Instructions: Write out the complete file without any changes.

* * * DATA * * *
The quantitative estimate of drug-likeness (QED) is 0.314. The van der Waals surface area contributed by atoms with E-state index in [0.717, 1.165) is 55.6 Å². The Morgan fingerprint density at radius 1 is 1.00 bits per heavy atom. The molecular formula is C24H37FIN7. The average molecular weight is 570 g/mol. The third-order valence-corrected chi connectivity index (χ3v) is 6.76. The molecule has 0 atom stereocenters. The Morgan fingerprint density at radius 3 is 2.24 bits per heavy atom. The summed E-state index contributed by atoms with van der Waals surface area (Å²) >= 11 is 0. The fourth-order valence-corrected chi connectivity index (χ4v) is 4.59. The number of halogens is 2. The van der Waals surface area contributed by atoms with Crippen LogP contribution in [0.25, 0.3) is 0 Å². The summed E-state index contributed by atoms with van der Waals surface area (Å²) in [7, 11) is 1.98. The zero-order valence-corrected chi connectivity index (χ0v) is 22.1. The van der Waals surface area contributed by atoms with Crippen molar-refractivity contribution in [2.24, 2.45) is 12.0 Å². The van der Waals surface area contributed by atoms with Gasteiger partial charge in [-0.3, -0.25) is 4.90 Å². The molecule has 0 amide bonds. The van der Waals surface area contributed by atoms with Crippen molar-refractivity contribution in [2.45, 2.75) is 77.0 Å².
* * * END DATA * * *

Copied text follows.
The quantitative estimate of drug-likeness (QED) is 0.314. The van der Waals surface area contributed by atoms with E-state index in [0.717, 1.165) is 55.6 Å². The Morgan fingerprint density at radius 1 is 1.00 bits per heavy atom. The molecular formula is C24H37FIN7. The average molecular weight is 570 g/mol. The third-order valence-corrected chi connectivity index (χ3v) is 6.76. The molecule has 0 atom stereocenters. The Morgan fingerprint density at radius 3 is 2.24 bits per heavy atom. The summed E-state index contributed by atoms with van der Waals surface area (Å²) >= 11 is 0. The fourth-order valence-corrected chi connectivity index (χ4v) is 4.59. The number of halogens is 2. The van der Waals surface area contributed by atoms with Crippen LogP contribution in [0.25, 0.3) is 0 Å². The summed E-state index contributed by atoms with van der Waals surface area (Å²) in [7, 11) is 1.98. The zero-order valence-corrected chi connectivity index (χ0v) is 22.1. The van der Waals surface area contributed by atoms with Crippen molar-refractivity contribution in [2.24, 2.45) is 12.0 Å². The van der Waals surface area contributed by atoms with Gasteiger partial charge in [-0.3, -0.25) is 4.90 Å². The molecule has 0 amide bonds. The van der Waals surface area contributed by atoms with Crippen molar-refractivity contribution in [2.45, 2.75) is 77.0 Å².